faculty do not involve the illegitimacy of such faculties as actually subsist; and the abstract world known to science, unless it dries up the ancient fountains of ideation by its habitual presence in thought, does not remove those parallel dramatisations or abstractions which experience may have suggested to men.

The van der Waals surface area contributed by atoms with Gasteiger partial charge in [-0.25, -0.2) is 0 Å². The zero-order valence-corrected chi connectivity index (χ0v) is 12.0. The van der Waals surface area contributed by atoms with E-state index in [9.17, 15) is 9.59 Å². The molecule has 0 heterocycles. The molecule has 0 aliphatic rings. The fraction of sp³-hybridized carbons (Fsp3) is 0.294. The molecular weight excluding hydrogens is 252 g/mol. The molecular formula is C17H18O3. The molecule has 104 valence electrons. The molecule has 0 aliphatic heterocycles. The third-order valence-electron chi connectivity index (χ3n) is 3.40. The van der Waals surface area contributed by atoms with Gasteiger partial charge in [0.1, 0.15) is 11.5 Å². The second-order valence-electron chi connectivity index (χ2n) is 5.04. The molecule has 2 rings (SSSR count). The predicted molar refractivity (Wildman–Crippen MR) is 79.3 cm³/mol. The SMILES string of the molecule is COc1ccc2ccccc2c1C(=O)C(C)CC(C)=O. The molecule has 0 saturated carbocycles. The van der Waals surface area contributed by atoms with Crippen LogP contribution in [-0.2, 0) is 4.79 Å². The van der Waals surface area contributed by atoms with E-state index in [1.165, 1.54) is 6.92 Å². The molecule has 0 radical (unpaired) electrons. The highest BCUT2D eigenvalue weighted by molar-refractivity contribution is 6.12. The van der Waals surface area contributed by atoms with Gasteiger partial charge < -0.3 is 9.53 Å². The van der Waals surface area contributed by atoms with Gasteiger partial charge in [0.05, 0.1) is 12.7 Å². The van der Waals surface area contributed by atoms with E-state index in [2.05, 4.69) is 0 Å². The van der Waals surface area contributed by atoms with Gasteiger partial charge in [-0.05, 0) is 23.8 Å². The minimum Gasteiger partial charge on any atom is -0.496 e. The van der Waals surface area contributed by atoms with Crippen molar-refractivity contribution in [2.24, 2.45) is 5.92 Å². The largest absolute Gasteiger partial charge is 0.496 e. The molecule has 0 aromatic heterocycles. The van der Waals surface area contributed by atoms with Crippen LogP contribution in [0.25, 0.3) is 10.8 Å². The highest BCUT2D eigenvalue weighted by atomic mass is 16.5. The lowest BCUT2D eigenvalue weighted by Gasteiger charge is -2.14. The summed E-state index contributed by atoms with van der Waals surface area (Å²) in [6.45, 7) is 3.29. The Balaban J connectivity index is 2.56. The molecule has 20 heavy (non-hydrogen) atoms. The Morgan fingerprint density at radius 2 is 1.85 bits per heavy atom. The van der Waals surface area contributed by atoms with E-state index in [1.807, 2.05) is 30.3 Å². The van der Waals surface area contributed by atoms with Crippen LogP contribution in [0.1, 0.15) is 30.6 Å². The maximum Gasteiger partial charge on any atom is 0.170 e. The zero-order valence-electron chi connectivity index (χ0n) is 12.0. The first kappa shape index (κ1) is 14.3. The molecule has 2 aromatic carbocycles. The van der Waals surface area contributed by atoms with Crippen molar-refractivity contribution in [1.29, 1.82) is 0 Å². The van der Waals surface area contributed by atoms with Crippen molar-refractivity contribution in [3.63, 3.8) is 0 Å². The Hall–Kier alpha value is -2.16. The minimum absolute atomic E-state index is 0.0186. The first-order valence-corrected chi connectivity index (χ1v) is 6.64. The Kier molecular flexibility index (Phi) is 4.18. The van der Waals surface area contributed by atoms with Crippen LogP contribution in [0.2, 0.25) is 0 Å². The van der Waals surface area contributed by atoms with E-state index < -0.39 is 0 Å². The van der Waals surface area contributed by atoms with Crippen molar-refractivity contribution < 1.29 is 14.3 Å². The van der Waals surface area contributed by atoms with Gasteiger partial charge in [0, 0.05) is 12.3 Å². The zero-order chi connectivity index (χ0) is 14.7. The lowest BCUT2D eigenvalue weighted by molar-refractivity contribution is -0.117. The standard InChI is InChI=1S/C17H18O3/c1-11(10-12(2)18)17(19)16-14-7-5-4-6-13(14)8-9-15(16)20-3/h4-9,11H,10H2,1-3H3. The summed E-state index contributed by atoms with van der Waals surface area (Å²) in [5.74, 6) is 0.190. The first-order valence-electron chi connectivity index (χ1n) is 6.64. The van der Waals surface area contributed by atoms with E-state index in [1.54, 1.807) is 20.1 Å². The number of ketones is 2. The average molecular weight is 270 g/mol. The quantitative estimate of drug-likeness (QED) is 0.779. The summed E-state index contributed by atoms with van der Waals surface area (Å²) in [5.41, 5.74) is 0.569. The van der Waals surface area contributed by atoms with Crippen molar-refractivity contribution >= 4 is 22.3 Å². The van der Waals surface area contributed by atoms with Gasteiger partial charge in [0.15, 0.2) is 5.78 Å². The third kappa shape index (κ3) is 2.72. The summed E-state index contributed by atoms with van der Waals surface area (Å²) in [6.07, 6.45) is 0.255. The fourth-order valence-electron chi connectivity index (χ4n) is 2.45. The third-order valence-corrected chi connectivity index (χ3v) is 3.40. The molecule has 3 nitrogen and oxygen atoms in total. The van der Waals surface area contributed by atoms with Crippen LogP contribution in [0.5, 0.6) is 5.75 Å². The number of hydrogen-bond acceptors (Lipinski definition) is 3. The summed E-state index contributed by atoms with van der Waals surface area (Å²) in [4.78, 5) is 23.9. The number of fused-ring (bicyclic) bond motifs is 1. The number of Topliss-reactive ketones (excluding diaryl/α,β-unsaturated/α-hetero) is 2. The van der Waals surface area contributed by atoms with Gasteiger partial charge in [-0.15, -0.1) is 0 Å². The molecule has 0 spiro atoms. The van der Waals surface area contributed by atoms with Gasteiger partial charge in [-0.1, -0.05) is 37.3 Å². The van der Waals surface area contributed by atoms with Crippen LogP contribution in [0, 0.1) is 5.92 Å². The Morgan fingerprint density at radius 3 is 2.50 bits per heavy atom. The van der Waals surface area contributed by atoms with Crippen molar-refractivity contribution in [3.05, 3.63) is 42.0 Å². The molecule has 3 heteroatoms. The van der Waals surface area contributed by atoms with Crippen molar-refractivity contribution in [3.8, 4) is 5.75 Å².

What enables men to perceive the unity of nature is the unification of their own wills. A man half-asleep, without fixed purposes, without intellectual keenness or joy in recognition, might graze about like an animal, forgetting each satisfaction in the next and banishing from his frivolous mind the memory of every sorrow; what had just failed to kill him would leave him as thoughtless and unconcerned as if it had never crossed his path. Such irrational elasticity and innocent improvidence would never put two and two together. Every morning there would be a new world with the same fool to live in it. But let some sobering passion, some serious interest, lend perspective to the mind, and a point of reference will immediately be given for protracted observation; then the laws of nature will begin to dawn upon thought. Every experiment will become a lesson, every event will be remembered as favourable or unfavourable to the master-passion. At first, indeed, this keen observation will probably be animistic and the laws discovered will be chiefly habits, human or divine, special favours or envious punishments and warnings. But the same